If a man has a good line, he has the ladies lined up, too. I know many guys who are no hunks, but they never get refused because they can keep the girls in stitches for hours. I can also take the ladies home, but I can never keep them there for long. Maybe that is because once I catch a fish, I stop feeding it. With every toss of the line, a new interesting specimen is caught. Of course, I am just kidding!

Bigger animals live longer so we all need to do is get bigger if we want to glide into old age gracefully. Let me explain: the length of our life is consistent with the number of heartbeats we are allocated at birth. A mouse’s heart beats much faster than an elephant’s, so the little mouse dies long before the elephant. I am big and fat so I fit into the elephant category. Therefore I might even need to gain a few more pounds to make sure I make it to 100. Anyhow, we only have a certain number of heartbeats so make them all thumpingly good!

Politicians sound good even if they all say the same things. The greatest job I ever had was riding election trucks and making speeches instead of the politicians. At the beginning of the election campaign, both male and female politicians use women to do their speeches as women can warm up the crowds. As the heat intensifies later on, they switch to male voices. I worked for three different politicians. The money was great and the manuals were a lot of fun to memorize.

First impressions are not always true. Asakusa people might look cold, but once they love someone, they take care of that person till their death. They are proud, so they don’t give their hearts away easily, but once they trust you, you can do no wrong.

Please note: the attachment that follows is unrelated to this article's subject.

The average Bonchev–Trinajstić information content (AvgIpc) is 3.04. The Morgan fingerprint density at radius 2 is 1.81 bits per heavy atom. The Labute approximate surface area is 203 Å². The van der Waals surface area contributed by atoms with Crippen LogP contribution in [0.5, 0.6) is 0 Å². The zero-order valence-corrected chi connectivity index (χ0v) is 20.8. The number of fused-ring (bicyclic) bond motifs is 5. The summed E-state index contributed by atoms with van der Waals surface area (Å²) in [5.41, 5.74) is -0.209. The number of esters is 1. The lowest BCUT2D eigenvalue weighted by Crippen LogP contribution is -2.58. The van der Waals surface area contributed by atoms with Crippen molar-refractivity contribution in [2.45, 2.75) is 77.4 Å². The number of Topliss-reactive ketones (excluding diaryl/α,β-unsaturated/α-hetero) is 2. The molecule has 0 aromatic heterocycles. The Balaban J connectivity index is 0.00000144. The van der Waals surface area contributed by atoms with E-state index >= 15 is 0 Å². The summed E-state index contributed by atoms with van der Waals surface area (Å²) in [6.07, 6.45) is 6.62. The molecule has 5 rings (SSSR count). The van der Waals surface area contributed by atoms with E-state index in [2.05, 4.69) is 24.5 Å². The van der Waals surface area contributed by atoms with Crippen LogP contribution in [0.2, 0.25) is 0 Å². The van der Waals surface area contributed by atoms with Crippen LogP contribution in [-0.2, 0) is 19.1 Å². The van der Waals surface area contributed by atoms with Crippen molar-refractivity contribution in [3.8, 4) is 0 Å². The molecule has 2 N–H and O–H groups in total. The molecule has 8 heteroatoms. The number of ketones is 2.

Focus on one item that people are emotionally attached to and you can make a hit. My dad used to bake so many types of bread and when he got ill, my mom and I were left to keep the business going. I decided to choose koppepan, the soft bread Japanese used to eat in school, and stopped producing all the other types of bread. Everyone feels nostalgic when they think of their first-grade seat, the soft koppepan in their hands, comforting them and keeping them going. I put 12 different fillings in them from jam to yakisoba noodles and sell out by noon. This gives my mom and I lots of free time to do other things in the day.

Every time I’m dumped, I am genuinely shocked. I’m an old-style man: I want to take care of my girlfriend, want to support and spoil her and I want her to follow me. I am not sure if my direction is correct but she should stick with me anyhow, no matter where I take her. So far no woman has.

Many talented people never make it: without luck, you are doomed. When I was 10 years old I was playing in Ueno Park when a movie crew happened to shoot there and they asked me if I wanted to be an extra. I said yes, and since then the roles have kept coming. Yet I know many great actors who are out of work and luck, too.

Judit Kawaguchi loves to listen. She is a volunteer counselor and a TV reporter on NHK’s “Out & About.” Learn more at: juditfan.blog58.fc2.com/